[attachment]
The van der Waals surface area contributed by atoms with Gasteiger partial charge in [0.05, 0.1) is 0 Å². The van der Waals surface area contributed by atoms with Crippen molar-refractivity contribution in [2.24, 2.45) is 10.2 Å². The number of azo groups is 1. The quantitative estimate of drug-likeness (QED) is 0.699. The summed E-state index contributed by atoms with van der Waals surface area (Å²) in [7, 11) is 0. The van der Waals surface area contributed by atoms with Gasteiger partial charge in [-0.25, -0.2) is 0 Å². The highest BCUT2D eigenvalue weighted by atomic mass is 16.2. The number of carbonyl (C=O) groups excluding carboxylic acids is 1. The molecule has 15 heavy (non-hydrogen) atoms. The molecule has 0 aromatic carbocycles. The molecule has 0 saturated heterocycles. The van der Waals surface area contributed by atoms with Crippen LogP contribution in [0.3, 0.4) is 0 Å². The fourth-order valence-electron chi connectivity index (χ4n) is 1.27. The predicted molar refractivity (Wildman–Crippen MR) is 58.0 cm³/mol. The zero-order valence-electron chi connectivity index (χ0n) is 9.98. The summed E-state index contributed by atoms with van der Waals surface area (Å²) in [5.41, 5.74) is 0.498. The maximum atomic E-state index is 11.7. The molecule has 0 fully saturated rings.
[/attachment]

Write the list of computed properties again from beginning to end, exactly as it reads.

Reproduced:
The van der Waals surface area contributed by atoms with Gasteiger partial charge in [0.05, 0.1) is 0 Å². The van der Waals surface area contributed by atoms with Crippen molar-refractivity contribution in [2.24, 2.45) is 10.2 Å². The number of azo groups is 1. The quantitative estimate of drug-likeness (QED) is 0.699. The summed E-state index contributed by atoms with van der Waals surface area (Å²) in [7, 11) is 0. The van der Waals surface area contributed by atoms with Gasteiger partial charge in [-0.25, -0.2) is 0 Å². The highest BCUT2D eigenvalue weighted by atomic mass is 16.2. The number of carbonyl (C=O) groups excluding carboxylic acids is 1. The molecule has 15 heavy (non-hydrogen) atoms. The molecule has 0 aromatic carbocycles. The molecule has 0 saturated heterocycles. The van der Waals surface area contributed by atoms with Crippen LogP contribution in [0.3, 0.4) is 0 Å². The fourth-order valence-electron chi connectivity index (χ4n) is 1.27. The predicted molar refractivity (Wildman–Crippen MR) is 58.0 cm³/mol. The zero-order valence-electron chi connectivity index (χ0n) is 9.98. The summed E-state index contributed by atoms with van der Waals surface area (Å²) in [5.41, 5.74) is 0.498. The maximum atomic E-state index is 11.7. The molecule has 0 fully saturated rings.